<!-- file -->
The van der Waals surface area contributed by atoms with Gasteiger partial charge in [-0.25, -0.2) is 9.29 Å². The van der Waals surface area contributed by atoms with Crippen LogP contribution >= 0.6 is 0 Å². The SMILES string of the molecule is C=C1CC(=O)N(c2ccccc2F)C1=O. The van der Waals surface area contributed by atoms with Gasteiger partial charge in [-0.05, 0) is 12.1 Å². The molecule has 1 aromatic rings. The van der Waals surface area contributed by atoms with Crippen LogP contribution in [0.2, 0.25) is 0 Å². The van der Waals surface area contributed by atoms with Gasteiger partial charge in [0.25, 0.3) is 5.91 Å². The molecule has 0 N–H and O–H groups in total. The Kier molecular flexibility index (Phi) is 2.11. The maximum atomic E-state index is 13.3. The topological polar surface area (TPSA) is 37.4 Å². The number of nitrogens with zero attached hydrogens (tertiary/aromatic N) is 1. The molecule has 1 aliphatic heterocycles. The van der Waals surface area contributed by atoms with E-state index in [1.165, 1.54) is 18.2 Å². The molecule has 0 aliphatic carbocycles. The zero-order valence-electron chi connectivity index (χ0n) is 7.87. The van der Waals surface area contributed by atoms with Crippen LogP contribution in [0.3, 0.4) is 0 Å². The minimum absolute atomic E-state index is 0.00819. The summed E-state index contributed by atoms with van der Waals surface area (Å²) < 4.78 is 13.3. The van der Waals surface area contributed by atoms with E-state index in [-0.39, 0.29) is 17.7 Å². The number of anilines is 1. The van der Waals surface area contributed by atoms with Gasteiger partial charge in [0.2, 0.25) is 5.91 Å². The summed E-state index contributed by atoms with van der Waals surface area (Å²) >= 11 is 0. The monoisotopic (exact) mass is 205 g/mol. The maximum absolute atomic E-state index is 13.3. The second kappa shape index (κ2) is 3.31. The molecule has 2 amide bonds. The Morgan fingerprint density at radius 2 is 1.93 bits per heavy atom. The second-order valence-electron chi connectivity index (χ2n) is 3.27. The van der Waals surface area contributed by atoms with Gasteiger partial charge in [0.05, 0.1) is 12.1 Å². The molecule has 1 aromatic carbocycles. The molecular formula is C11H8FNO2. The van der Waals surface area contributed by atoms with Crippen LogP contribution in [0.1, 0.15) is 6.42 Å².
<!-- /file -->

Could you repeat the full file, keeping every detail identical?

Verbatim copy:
The van der Waals surface area contributed by atoms with Gasteiger partial charge in [-0.25, -0.2) is 9.29 Å². The van der Waals surface area contributed by atoms with Crippen LogP contribution >= 0.6 is 0 Å². The SMILES string of the molecule is C=C1CC(=O)N(c2ccccc2F)C1=O. The van der Waals surface area contributed by atoms with Gasteiger partial charge in [-0.05, 0) is 12.1 Å². The molecule has 1 aromatic rings. The van der Waals surface area contributed by atoms with Crippen LogP contribution in [0.2, 0.25) is 0 Å². The van der Waals surface area contributed by atoms with Gasteiger partial charge in [0.25, 0.3) is 5.91 Å². The molecule has 0 N–H and O–H groups in total. The Kier molecular flexibility index (Phi) is 2.11. The maximum atomic E-state index is 13.3. The topological polar surface area (TPSA) is 37.4 Å². The number of nitrogens with zero attached hydrogens (tertiary/aromatic N) is 1. The molecule has 1 aliphatic heterocycles. The van der Waals surface area contributed by atoms with E-state index in [1.165, 1.54) is 18.2 Å². The molecule has 0 aliphatic carbocycles. The zero-order valence-electron chi connectivity index (χ0n) is 7.87. The van der Waals surface area contributed by atoms with Crippen LogP contribution in [0.3, 0.4) is 0 Å². The minimum absolute atomic E-state index is 0.00819. The summed E-state index contributed by atoms with van der Waals surface area (Å²) < 4.78 is 13.3. The van der Waals surface area contributed by atoms with E-state index in [-0.39, 0.29) is 17.7 Å². The number of anilines is 1. The van der Waals surface area contributed by atoms with Gasteiger partial charge in [0.2, 0.25) is 5.91 Å². The summed E-state index contributed by atoms with van der Waals surface area (Å²) >= 11 is 0. The monoisotopic (exact) mass is 205 g/mol. The maximum absolute atomic E-state index is 13.3. The second kappa shape index (κ2) is 3.31. The molecule has 2 amide bonds. The Morgan fingerprint density at radius 2 is 1.93 bits per heavy atom. The second-order valence-electron chi connectivity index (χ2n) is 3.27. The van der Waals surface area contributed by atoms with Gasteiger partial charge in [0.05, 0.1) is 12.1 Å². The molecule has 1 aromatic carbocycles. The molecular formula is C11H8FNO2. The van der Waals surface area contributed by atoms with Crippen LogP contribution in [0.1, 0.15) is 6.42 Å².